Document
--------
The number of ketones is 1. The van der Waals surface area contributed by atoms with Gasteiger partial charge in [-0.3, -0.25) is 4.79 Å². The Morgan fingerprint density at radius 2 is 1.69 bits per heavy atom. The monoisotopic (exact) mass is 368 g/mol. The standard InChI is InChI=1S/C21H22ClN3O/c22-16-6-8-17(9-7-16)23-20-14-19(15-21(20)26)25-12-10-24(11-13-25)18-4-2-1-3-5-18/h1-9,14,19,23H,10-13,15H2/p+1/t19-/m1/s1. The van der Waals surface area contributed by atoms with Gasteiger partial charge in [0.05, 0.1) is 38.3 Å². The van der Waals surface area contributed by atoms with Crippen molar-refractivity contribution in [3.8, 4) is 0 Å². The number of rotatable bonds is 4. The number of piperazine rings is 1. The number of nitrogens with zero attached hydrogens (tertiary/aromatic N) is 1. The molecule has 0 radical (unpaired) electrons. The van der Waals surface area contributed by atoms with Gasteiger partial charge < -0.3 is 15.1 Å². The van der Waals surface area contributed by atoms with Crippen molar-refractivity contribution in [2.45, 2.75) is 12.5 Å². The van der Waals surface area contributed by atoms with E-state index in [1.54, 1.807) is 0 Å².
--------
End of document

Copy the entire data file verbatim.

The number of ketones is 1. The van der Waals surface area contributed by atoms with Gasteiger partial charge in [-0.3, -0.25) is 4.79 Å². The Morgan fingerprint density at radius 2 is 1.69 bits per heavy atom. The monoisotopic (exact) mass is 368 g/mol. The standard InChI is InChI=1S/C21H22ClN3O/c22-16-6-8-17(9-7-16)23-20-14-19(15-21(20)26)25-12-10-24(11-13-25)18-4-2-1-3-5-18/h1-9,14,19,23H,10-13,15H2/p+1/t19-/m1/s1. The van der Waals surface area contributed by atoms with Gasteiger partial charge in [0.05, 0.1) is 38.3 Å². The van der Waals surface area contributed by atoms with Crippen molar-refractivity contribution in [3.8, 4) is 0 Å². The number of rotatable bonds is 4. The number of piperazine rings is 1. The number of nitrogens with zero attached hydrogens (tertiary/aromatic N) is 1. The molecule has 0 radical (unpaired) electrons. The van der Waals surface area contributed by atoms with Gasteiger partial charge < -0.3 is 15.1 Å². The van der Waals surface area contributed by atoms with Crippen molar-refractivity contribution in [2.45, 2.75) is 12.5 Å². The van der Waals surface area contributed by atoms with E-state index in [1.54, 1.807) is 0 Å².